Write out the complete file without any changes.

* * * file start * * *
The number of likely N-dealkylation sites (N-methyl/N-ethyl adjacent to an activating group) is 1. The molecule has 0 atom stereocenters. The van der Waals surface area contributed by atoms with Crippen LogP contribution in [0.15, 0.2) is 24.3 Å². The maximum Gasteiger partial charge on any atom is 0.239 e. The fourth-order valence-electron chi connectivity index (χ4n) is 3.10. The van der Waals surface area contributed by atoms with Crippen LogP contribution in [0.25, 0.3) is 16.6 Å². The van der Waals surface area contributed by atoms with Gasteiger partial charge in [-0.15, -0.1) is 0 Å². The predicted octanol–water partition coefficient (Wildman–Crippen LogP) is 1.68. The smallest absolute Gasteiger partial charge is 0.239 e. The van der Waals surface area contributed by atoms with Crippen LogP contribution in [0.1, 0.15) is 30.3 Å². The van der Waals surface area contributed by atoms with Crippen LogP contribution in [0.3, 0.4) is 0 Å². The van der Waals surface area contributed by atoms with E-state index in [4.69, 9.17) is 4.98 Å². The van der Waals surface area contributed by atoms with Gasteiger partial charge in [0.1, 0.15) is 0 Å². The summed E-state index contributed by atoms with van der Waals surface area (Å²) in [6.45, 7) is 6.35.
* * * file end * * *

The number of likely N-dealkylation sites (N-methyl/N-ethyl adjacent to an activating group) is 1. The molecule has 0 atom stereocenters. The van der Waals surface area contributed by atoms with Crippen LogP contribution in [0.15, 0.2) is 24.3 Å². The maximum Gasteiger partial charge on any atom is 0.239 e. The fourth-order valence-electron chi connectivity index (χ4n) is 3.10. The van der Waals surface area contributed by atoms with Crippen LogP contribution in [0.25, 0.3) is 16.6 Å². The van der Waals surface area contributed by atoms with Gasteiger partial charge in [-0.15, -0.1) is 0 Å². The predicted octanol–water partition coefficient (Wildman–Crippen LogP) is 1.68. The smallest absolute Gasteiger partial charge is 0.239 e. The van der Waals surface area contributed by atoms with Crippen LogP contribution in [0.1, 0.15) is 30.3 Å². The van der Waals surface area contributed by atoms with Crippen LogP contribution in [0.3, 0.4) is 0 Å². The van der Waals surface area contributed by atoms with E-state index in [4.69, 9.17) is 4.98 Å². The van der Waals surface area contributed by atoms with Gasteiger partial charge in [0.1, 0.15) is 0 Å². The summed E-state index contributed by atoms with van der Waals surface area (Å²) in [6.45, 7) is 6.35.